Michael Keaton Beats Breach of Contract Suit Based On Box Office Bust
“The ultimate badass introduction. Say this upon meeting someone tough and they’ll never mess with you.”
That’s how no less an authority than Urban Dictionary (who said I wasn’t high-brow?!!) describes “I’m Batman!” – a film-defining movie line that seems to have been catapulted into cultural idiom status. (http://www.urbandictionary.com/define.php?term=I’m+Batman)
Not sure if Michael Keaton unveiled this quiver-inducing Statement as a breach of contract defense but the Seventh Circuit did recently rule in the actor’s favor in a multi-million dollar contract dispute that’s the genesis of Merry Gentleman, LLC v. George and Leona Productions, Inc. (http://caselaw.findlaw.com/us-7th-circuit/1711569.html)
There, the plaintiff production company sued the famed actor and one of his companies for damages, alleging Keaton failed to deliver timely versions or “cuts” of a film, failed to cooperate in the distribution and marketing of the film and was derelict in his film post-production obligations.
The suit concerns 2009’s The Merry Gentleman, a motion picture directed by and acted in by Keaton that was a box office bust but was lauded by some critics, including the late Roger Ebert. The plaintiff claimed Keaton breached his director duties at the movie’s pre-production, distribution and post-production phases and sought a cool $5.5M in damages – the amount plaintiff claimed it spent producing and marketing the film. Keaton won summary judgment on the basis that plaintiff couldn’t prove a causal link between Keaton’s’ breach and the plaintiff’s claimed damages. Plaintiff appealed.
The Seventh Circuit affirmed and in doing so, espoused some key contract damages guideposts.
The two entrenched contract damage schemes are expectation damages and the more remote reliance damages. Expectation damages apply where a party seeks the “benefit of his bargain”; what he would have received had the breaching party performed. Reliance damages, by contrast, involve a plaintiff getting reimbursed for loss caused by his reliance on the contract.
Classic reliance damages include preparatory costs: those expenses incurred by a plaintiff in preparing for performance of a contract minus any loss he would have suffered had the contract been performed. Restatement (Second) of Contracts, § 349.
Reliance damages are designed to compensate a plaintiff who is unable to demonstrate expectation damages. Reliance damages involve a burden-shifting analysis where a plaintiff must first prove his expense outlay in preparing for performance. The burden then shifts to the defendant to prove what damages the plaintiff would have sustained if the contract was performed.
While reliance damages present a lower proof hurdle than do expectation damages, the breach of contract plaintiff must still produce evidence that the claimed losses were both caused by the breach and foreseeable.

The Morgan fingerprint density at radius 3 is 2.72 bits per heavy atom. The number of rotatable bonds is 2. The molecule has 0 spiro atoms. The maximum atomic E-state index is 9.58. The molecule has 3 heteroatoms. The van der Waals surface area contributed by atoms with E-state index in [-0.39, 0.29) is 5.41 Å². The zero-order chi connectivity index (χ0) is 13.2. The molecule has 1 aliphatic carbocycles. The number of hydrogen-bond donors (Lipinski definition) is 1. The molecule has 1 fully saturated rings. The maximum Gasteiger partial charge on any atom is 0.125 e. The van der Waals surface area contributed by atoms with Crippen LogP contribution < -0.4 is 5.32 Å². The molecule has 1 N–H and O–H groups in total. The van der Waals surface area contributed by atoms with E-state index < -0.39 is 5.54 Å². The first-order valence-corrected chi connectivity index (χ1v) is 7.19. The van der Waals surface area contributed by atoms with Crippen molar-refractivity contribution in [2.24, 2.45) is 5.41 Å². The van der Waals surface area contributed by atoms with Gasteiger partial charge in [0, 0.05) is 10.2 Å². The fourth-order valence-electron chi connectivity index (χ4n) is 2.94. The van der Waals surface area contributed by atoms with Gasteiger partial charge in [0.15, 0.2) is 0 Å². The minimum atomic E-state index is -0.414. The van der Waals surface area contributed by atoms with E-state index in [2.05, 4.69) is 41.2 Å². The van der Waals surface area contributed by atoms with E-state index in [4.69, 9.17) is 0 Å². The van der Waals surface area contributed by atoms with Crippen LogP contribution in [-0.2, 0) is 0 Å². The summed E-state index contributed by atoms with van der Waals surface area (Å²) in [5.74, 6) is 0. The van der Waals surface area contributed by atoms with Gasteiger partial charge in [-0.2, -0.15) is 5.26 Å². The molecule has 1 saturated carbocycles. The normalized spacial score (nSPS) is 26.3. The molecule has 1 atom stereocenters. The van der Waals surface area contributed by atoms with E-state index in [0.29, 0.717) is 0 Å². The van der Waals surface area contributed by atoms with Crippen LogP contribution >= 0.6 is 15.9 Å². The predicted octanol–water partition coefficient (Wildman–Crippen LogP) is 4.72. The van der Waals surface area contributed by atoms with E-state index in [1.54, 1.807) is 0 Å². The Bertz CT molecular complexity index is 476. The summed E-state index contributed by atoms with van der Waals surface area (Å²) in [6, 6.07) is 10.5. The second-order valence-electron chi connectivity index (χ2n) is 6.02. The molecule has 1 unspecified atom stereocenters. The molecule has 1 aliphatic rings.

Typically, reliance damages apply where one party to a contract has walked away without performing. The plaintiff then recovers the expenses it incurred in its own preparation for performance. Here, though, the court emphasized, Keaton did perform: he made and acted in the movie. He also presented Merry Gentleman at the vaunted Sundance Film Festival.
The court said that if Keaton had failed to act in or direct the movie, then maybe the plaintiff could have recovered its reliance expenses. However, since Keaton substantially performed his contractual obligations (acting and directing), plaintiff failed to prove how the actor’s claimed breaches caused over $5M in damages. To allow plaintiff’s damages in this case meant that Keaton’s performance as director and actor was completely worthless – that plaintiff lost its entire multi-million dollar investment in the film based on Keaton’s breach. The court refused to find that the actor’s services entirely lacked value.
Based on the plaintiff’s failure to establish proximate cause (that Keaton’s breach resulted in $5.5M in damages), the Seventh Circuit upheld summary judgment for defendants.
This case provides a good summary of expectation and reliance contract law damages including when one damage scheme applies versus the other.
Merry Gentleman also illustrates in sharp relief how difficult it is for a plaintiff to recover reliance damages where the defendant substantially performs a contract. This is especially so in a case like this where the claimed breach is subjective – involving the quality of performance – rather than a more readily measurable breach like a complete failure to perform.